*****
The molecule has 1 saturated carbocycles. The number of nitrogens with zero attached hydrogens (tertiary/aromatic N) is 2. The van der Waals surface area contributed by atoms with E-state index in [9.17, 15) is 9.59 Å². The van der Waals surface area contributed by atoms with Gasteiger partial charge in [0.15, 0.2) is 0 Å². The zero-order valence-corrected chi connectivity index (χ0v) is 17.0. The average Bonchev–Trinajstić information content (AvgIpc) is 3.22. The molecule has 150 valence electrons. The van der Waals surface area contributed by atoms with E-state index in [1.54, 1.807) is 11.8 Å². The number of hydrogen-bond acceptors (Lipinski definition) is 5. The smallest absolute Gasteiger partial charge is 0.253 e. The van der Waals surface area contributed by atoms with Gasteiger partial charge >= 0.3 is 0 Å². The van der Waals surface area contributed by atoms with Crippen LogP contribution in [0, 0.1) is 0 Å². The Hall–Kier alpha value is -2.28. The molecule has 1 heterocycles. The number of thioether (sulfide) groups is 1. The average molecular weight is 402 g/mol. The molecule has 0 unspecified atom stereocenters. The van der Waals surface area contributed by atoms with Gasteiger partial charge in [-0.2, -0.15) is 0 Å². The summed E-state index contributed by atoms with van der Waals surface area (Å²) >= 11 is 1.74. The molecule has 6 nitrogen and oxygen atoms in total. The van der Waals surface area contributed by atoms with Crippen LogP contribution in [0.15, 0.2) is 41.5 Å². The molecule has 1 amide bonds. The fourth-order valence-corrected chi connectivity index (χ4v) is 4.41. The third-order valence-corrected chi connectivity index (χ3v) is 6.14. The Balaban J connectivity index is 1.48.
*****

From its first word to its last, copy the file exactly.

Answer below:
The molecule has 1 saturated carbocycles. The number of nitrogens with zero attached hydrogens (tertiary/aromatic N) is 2. The van der Waals surface area contributed by atoms with E-state index in [9.17, 15) is 9.59 Å². The van der Waals surface area contributed by atoms with Gasteiger partial charge in [0.15, 0.2) is 0 Å². The zero-order valence-corrected chi connectivity index (χ0v) is 17.0. The average Bonchev–Trinajstić information content (AvgIpc) is 3.22. The molecule has 150 valence electrons. The van der Waals surface area contributed by atoms with E-state index in [1.54, 1.807) is 11.8 Å². The number of hydrogen-bond acceptors (Lipinski definition) is 5. The smallest absolute Gasteiger partial charge is 0.253 e. The van der Waals surface area contributed by atoms with Gasteiger partial charge >= 0.3 is 0 Å². The van der Waals surface area contributed by atoms with Crippen LogP contribution in [0, 0.1) is 0 Å². The Hall–Kier alpha value is -2.28. The molecule has 1 heterocycles. The number of thioether (sulfide) groups is 1. The average molecular weight is 402 g/mol. The molecule has 0 unspecified atom stereocenters. The van der Waals surface area contributed by atoms with Gasteiger partial charge in [-0.2, -0.15) is 0 Å². The summed E-state index contributed by atoms with van der Waals surface area (Å²) >= 11 is 1.74. The molecule has 6 nitrogen and oxygen atoms in total. The van der Waals surface area contributed by atoms with Crippen LogP contribution in [0.15, 0.2) is 41.5 Å². The molecule has 1 amide bonds. The fourth-order valence-corrected chi connectivity index (χ4v) is 4.41. The third-order valence-corrected chi connectivity index (χ3v) is 6.14. The Balaban J connectivity index is 1.48.